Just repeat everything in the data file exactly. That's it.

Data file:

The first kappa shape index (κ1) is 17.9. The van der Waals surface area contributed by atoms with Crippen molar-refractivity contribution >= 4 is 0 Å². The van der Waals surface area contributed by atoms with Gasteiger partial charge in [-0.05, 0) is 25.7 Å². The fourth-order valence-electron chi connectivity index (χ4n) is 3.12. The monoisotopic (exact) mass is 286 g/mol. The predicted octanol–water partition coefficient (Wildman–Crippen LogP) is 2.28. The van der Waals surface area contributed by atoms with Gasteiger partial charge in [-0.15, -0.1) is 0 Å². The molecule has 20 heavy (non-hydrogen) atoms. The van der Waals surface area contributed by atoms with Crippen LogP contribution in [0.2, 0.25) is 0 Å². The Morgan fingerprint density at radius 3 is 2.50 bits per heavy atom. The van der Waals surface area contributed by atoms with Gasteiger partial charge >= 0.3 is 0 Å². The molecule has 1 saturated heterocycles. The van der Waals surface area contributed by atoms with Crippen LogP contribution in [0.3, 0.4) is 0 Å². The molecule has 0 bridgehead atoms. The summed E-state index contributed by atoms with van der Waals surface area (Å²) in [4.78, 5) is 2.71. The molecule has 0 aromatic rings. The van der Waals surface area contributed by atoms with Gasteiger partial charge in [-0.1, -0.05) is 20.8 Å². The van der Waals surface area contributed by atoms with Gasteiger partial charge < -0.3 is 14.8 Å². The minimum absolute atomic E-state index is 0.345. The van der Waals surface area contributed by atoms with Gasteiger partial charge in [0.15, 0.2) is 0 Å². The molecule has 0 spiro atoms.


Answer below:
The first kappa shape index (κ1) is 17.9. The van der Waals surface area contributed by atoms with Crippen molar-refractivity contribution >= 4 is 0 Å². The van der Waals surface area contributed by atoms with Gasteiger partial charge in [-0.05, 0) is 25.7 Å². The fourth-order valence-electron chi connectivity index (χ4n) is 3.12. The monoisotopic (exact) mass is 286 g/mol. The predicted octanol–water partition coefficient (Wildman–Crippen LogP) is 2.28. The van der Waals surface area contributed by atoms with Gasteiger partial charge in [-0.15, -0.1) is 0 Å². The molecule has 20 heavy (non-hydrogen) atoms. The van der Waals surface area contributed by atoms with Crippen LogP contribution in [0.2, 0.25) is 0 Å². The Morgan fingerprint density at radius 3 is 2.50 bits per heavy atom. The van der Waals surface area contributed by atoms with Gasteiger partial charge >= 0.3 is 0 Å². The molecule has 1 saturated heterocycles. The van der Waals surface area contributed by atoms with Crippen LogP contribution in [0.3, 0.4) is 0 Å². The molecule has 0 bridgehead atoms. The summed E-state index contributed by atoms with van der Waals surface area (Å²) in [4.78, 5) is 2.71. The molecule has 0 aromatic rings. The van der Waals surface area contributed by atoms with Gasteiger partial charge in [-0.1, -0.05) is 20.8 Å². The van der Waals surface area contributed by atoms with Gasteiger partial charge < -0.3 is 14.8 Å². The minimum absolute atomic E-state index is 0.345. The van der Waals surface area contributed by atoms with Gasteiger partial charge in [0.15, 0.2) is 0 Å². The molecule has 0 spiro atoms.